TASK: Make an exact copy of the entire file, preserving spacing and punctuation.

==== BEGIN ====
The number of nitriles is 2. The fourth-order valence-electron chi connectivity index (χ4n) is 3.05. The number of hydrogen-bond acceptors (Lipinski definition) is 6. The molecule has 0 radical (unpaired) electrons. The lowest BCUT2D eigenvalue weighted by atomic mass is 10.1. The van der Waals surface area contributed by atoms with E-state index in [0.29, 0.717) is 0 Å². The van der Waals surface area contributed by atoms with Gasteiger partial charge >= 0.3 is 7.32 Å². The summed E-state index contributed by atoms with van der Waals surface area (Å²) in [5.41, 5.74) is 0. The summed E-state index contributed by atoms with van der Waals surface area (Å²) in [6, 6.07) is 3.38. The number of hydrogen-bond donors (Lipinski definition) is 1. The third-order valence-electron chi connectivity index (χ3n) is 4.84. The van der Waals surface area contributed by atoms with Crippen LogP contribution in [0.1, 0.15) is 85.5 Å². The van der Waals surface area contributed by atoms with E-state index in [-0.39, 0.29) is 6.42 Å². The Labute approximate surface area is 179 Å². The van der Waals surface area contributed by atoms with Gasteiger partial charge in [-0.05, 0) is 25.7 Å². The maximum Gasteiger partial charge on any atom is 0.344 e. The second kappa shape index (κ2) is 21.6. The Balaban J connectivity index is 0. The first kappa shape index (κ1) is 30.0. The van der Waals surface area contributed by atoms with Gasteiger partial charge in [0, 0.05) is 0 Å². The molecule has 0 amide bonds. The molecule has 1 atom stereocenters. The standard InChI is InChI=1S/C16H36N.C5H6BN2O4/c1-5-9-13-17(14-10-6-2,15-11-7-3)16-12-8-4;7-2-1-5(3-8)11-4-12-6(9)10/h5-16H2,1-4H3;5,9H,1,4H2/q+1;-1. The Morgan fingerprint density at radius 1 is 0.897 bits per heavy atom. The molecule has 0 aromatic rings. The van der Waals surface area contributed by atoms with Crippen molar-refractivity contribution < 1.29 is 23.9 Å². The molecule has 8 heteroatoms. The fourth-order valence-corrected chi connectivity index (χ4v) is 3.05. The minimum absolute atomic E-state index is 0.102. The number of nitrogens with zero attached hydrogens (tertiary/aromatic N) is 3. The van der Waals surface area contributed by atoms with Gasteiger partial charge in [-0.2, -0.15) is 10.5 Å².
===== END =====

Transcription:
The number of nitriles is 2. The fourth-order valence-electron chi connectivity index (χ4n) is 3.05. The number of hydrogen-bond acceptors (Lipinski definition) is 6. The molecule has 0 radical (unpaired) electrons. The lowest BCUT2D eigenvalue weighted by atomic mass is 10.1. The van der Waals surface area contributed by atoms with E-state index in [0.29, 0.717) is 0 Å². The van der Waals surface area contributed by atoms with Gasteiger partial charge >= 0.3 is 7.32 Å². The summed E-state index contributed by atoms with van der Waals surface area (Å²) in [5.41, 5.74) is 0. The summed E-state index contributed by atoms with van der Waals surface area (Å²) in [6, 6.07) is 3.38. The number of hydrogen-bond donors (Lipinski definition) is 1. The third-order valence-electron chi connectivity index (χ3n) is 4.84. The van der Waals surface area contributed by atoms with Crippen LogP contribution in [0.1, 0.15) is 85.5 Å². The van der Waals surface area contributed by atoms with E-state index in [-0.39, 0.29) is 6.42 Å². The Labute approximate surface area is 179 Å². The van der Waals surface area contributed by atoms with Gasteiger partial charge in [-0.05, 0) is 25.7 Å². The maximum Gasteiger partial charge on any atom is 0.344 e. The second kappa shape index (κ2) is 21.6. The Balaban J connectivity index is 0. The first kappa shape index (κ1) is 30.0. The van der Waals surface area contributed by atoms with Gasteiger partial charge in [0, 0.05) is 0 Å². The molecule has 0 amide bonds. The molecule has 1 atom stereocenters. The standard InChI is InChI=1S/C16H36N.C5H6BN2O4/c1-5-9-13-17(14-10-6-2,15-11-7-3)16-12-8-4;7-2-1-5(3-8)11-4-12-6(9)10/h5-16H2,1-4H3;5,9H,1,4H2/q+1;-1. The Morgan fingerprint density at radius 1 is 0.897 bits per heavy atom. The molecule has 0 aromatic rings. The van der Waals surface area contributed by atoms with Crippen molar-refractivity contribution < 1.29 is 23.9 Å². The molecule has 8 heteroatoms. The fourth-order valence-corrected chi connectivity index (χ4v) is 3.05. The minimum absolute atomic E-state index is 0.102. The number of nitrogens with zero attached hydrogens (tertiary/aromatic N) is 3. The van der Waals surface area contributed by atoms with Gasteiger partial charge in [-0.2, -0.15) is 10.5 Å².